This coming Tuesday will be the only chance we will have to tell state regulators about what we think about our small towns and county being industrialized and colonized by an out-of-state wind developer conglomerate — the so called Alle-Catt wind turbine facility.
At 1:30 p.m. in the Arcade Fire Hall, 145 North St., and at 6 p.m. in the Pioneer High School auditorium, 12145 County Line Road, Yorkshire, the New York State Department of Public Service Siting Board will conduct public hearings and take comments, then they will go back to New York City and Albany to decide our collective fate.
These windmills are close to 600-foot monstrous, offshore industrial power plants that produce infrasound that travels far distances and that will be able to be seen from Letchworth State Park.
At least 117 of them will be crammed into six small rural towns that are well-populated — 117 blinking red lights that will light up the country night sky for the next 40 years. Plus, as just happened in another wind project, the developer could later come back just prior to construction and ask for 725-foot turbines or 800-footers — the next generation of wind turbines already being tested.
IF YOU THINK you are lucky that your town is not slated for this project and this does not concern you, do not count your chickens yet. In order for Gov. Andrew Cuomo to reach his ridiculous mandate of renewables (see the New York Post article of May 31, 2019, “Cuomo’s Renewable Fiasco”) there will need to be many, many more projects just like this. Our Upstate counties and towns, being rural and economically challenged, are being systematically targeted by developers mining for lucrative taxpayer subsidies. Without your tax dollars subsidizing these projects and without agreements from the local county governmental and quasi-governmental agencies to give favorable tax breaks, these projects just cannot happen, as they are fiscally unsound and cannot stand on their own.
These are not “green.” Anyone who thinks so, or says so, is either making money in some way from this project and it is in their financial interest to not speak or hear the truth, or they are grossly uninformed. As Gary Abraham, the noted Article 10 lawyer representing significant numbers of community groups, has stated, 20 wind projects became operational in New York prior to this current process with this siting board. The state Department of Environmental Conservation states that these projects "are operating with a rated capacity of a little more than 1,812 MW, approximately 2.6% of all the electric power available from generation facilities in New York.”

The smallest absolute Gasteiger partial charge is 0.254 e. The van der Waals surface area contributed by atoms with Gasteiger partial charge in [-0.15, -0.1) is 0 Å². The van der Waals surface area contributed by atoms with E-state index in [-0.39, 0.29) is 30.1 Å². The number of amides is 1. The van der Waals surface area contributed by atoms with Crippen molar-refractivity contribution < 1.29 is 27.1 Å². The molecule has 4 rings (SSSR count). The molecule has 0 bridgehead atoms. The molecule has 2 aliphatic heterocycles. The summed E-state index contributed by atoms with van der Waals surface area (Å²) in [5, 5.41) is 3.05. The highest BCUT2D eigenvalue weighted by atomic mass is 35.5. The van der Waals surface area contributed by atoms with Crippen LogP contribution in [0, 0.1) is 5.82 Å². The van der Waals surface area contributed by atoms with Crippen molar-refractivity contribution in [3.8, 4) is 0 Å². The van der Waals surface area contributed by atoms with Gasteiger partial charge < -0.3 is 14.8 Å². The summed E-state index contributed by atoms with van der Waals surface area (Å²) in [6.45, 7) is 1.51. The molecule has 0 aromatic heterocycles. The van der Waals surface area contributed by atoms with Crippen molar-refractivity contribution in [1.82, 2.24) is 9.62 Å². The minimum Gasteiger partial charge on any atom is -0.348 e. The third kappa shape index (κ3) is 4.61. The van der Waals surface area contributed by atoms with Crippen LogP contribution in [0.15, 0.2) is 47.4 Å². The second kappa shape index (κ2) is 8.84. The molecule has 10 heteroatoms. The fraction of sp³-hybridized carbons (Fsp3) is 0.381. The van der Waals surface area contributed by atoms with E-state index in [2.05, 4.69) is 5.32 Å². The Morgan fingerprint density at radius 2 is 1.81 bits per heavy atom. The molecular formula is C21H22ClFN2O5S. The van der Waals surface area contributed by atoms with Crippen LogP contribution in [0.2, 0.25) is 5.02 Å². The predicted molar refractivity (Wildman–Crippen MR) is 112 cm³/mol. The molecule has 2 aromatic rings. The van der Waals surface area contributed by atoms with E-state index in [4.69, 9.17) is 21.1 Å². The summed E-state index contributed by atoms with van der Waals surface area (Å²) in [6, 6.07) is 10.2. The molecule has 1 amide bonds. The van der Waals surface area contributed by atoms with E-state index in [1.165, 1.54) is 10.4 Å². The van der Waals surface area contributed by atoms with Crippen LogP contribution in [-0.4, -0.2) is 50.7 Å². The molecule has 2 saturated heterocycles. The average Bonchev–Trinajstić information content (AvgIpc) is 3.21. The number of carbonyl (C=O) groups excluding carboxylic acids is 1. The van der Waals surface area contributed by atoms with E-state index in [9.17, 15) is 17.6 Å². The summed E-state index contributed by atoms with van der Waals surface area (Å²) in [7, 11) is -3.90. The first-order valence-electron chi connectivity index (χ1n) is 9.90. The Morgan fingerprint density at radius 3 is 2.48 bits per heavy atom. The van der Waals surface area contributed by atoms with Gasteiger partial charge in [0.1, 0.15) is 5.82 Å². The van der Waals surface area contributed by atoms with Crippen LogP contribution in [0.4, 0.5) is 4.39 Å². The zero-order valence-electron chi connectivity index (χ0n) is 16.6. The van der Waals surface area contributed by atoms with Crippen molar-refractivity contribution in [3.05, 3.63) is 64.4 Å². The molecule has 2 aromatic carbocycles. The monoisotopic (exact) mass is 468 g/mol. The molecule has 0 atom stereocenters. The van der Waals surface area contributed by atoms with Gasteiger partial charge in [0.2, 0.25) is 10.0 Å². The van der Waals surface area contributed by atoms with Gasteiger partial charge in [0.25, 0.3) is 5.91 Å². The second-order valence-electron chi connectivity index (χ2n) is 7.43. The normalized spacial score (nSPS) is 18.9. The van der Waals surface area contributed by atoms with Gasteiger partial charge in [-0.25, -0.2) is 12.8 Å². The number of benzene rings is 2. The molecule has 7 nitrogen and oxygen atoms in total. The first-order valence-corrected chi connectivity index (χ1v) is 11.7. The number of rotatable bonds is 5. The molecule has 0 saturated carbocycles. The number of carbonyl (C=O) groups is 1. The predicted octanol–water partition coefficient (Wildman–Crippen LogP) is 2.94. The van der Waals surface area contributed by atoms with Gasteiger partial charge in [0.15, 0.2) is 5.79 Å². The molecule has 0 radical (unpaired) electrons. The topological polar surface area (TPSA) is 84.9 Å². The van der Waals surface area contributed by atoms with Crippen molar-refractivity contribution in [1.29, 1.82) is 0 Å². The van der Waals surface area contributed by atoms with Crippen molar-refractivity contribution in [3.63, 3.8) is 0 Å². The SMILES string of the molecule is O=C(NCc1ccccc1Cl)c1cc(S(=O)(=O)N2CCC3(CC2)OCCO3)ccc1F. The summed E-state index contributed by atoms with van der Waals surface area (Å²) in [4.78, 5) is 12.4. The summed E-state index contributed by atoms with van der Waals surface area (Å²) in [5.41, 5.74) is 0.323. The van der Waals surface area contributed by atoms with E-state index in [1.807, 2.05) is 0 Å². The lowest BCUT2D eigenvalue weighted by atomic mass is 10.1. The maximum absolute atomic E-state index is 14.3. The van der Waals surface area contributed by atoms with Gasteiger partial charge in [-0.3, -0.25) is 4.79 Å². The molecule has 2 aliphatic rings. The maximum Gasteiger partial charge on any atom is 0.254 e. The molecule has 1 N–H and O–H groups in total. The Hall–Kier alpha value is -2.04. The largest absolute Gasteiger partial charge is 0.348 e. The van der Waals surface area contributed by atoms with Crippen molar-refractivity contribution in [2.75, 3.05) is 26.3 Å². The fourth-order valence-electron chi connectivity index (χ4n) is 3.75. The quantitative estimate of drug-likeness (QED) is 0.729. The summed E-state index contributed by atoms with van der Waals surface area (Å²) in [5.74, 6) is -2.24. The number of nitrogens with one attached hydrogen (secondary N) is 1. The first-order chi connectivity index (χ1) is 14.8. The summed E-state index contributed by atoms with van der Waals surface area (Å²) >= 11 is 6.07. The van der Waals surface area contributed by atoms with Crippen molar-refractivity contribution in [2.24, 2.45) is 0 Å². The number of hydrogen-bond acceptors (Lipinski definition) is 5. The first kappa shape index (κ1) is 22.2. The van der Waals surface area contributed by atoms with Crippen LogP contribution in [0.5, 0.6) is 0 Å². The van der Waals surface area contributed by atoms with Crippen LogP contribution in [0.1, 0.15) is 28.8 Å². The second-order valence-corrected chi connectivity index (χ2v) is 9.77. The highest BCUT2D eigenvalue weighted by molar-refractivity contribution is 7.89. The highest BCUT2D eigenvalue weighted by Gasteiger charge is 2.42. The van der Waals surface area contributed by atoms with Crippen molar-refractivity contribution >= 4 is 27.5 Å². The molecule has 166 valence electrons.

WIND PROJECTS are a total scam on the taxpayers and on the towns that are duped into hosting them with the promise of “free money” without thought as to how the project will actually be an economic detriment to the community once all of the true “costs” of hosting a project are accounted for: serious and provable decline in surrounding property values, loss of raptors and bats that suppress naturally pests and agricultural parasites, significant and provable loss of tourism, road destruction, wetland loss, and in this case thousands of acres of forest (natural carbon sequesterers) being bulldozed as well as the fragmentation of over 20,000 acres of forested lands.
This annual loss has been estimated at $4 million to $10 million.
Also, it is well-hidden in the plans of this project, but the developer plans to take down state forest as well so that one leaseholder can get two turbines on her property and be paid hundreds of thousands of dollars.
Apart from questionable emissions-reduction benefits, consider a viewscape totally out of character for the community, a soundscape that exposes a large number of seasonal and permanent homeowners to nuisance-level noise — six or more decibels above the pre-project sound levels, the standard adopted historically in power plant siting cases, and recognized in NYSDEC’s noise guidance — and fewer tourists and seasonal residents.
Few leaseholders in this project actually live where the turbines are going and those who do are making sure that the turbines they are inflicting on their neighbors — at as close as 660 feet to their neighbor’s property line — are thousands of feet away from their personal residences.
YOU CANNOT count on your town board to protect you, either, as you will find, like the towns of Freedom, Centerville, Farmersville and Rushford did, that town officials are compromised, with either themselves having signed leases for the project or some close family member who has. Then they will still go ahead and participate in wind law discussions and even vote on the wind law that the developer has insisted they pass.
For those who listen to the developer saying this project is “going to happen,” that is simply untrue and relies upon this developer being granted a “PILOT,” or “payment in lieu of taxes.” We do have a say, and the Cattaraugus County Legislature has a say and has acted to protect your tax money to make sure these projects are fully taxed by the Industrial Development Agency (We don’t get property tax breaks, why should a billion-dollar company get one?).
Full taxation means no dollars for any host town under any host community agreement as there will be none remaining in the developer’s budget, and the project would not be economically feasible. Thus, it will not be built.
Stand up to the insanity and corruption of the Alle-Catt project and be heard on Tuesday — or forever hold your peace.
(Ginger Schroder is an attorney and Farmersville town resident representing Farmersville United and Freedom United.)